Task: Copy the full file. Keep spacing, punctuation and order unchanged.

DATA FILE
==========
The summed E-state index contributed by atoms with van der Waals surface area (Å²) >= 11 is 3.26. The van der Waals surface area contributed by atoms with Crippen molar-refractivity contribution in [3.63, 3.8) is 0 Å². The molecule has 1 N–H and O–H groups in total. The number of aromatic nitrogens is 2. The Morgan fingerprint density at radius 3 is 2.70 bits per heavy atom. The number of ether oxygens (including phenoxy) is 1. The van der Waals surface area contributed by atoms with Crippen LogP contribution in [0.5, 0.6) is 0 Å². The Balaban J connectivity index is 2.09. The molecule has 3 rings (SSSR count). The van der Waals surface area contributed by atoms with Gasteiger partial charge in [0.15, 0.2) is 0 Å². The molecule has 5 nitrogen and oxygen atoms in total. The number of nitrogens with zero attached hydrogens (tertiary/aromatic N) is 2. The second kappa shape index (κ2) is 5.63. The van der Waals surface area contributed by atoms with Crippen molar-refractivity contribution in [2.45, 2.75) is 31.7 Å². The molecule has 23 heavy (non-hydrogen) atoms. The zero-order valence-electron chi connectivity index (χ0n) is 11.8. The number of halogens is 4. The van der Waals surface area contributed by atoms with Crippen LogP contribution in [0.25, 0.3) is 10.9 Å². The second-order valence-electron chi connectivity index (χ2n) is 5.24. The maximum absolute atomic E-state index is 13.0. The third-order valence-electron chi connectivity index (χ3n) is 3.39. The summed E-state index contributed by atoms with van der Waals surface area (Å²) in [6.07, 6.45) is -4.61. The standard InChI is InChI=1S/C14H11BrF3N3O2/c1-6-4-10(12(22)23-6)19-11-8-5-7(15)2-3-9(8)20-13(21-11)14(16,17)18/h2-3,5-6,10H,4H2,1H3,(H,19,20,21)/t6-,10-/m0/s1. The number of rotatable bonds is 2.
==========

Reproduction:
The summed E-state index contributed by atoms with van der Waals surface area (Å²) >= 11 is 3.26. The van der Waals surface area contributed by atoms with Crippen molar-refractivity contribution in [3.63, 3.8) is 0 Å². The molecule has 1 N–H and O–H groups in total. The number of aromatic nitrogens is 2. The Morgan fingerprint density at radius 3 is 2.70 bits per heavy atom. The number of ether oxygens (including phenoxy) is 1. The van der Waals surface area contributed by atoms with Crippen LogP contribution in [0.5, 0.6) is 0 Å². The Balaban J connectivity index is 2.09. The molecule has 3 rings (SSSR count). The van der Waals surface area contributed by atoms with Gasteiger partial charge in [0.15, 0.2) is 0 Å². The molecule has 5 nitrogen and oxygen atoms in total. The number of nitrogens with zero attached hydrogens (tertiary/aromatic N) is 2. The second kappa shape index (κ2) is 5.63. The van der Waals surface area contributed by atoms with Crippen molar-refractivity contribution in [2.45, 2.75) is 31.7 Å². The molecule has 23 heavy (non-hydrogen) atoms. The zero-order valence-electron chi connectivity index (χ0n) is 11.8. The number of halogens is 4. The van der Waals surface area contributed by atoms with Crippen LogP contribution in [0.25, 0.3) is 10.9 Å². The second-order valence-electron chi connectivity index (χ2n) is 5.24. The maximum absolute atomic E-state index is 13.0. The third-order valence-electron chi connectivity index (χ3n) is 3.39. The summed E-state index contributed by atoms with van der Waals surface area (Å²) in [6.07, 6.45) is -4.61. The standard InChI is InChI=1S/C14H11BrF3N3O2/c1-6-4-10(12(22)23-6)19-11-8-5-7(15)2-3-9(8)20-13(21-11)14(16,17)18/h2-3,5-6,10H,4H2,1H3,(H,19,20,21)/t6-,10-/m0/s1. The number of rotatable bonds is 2.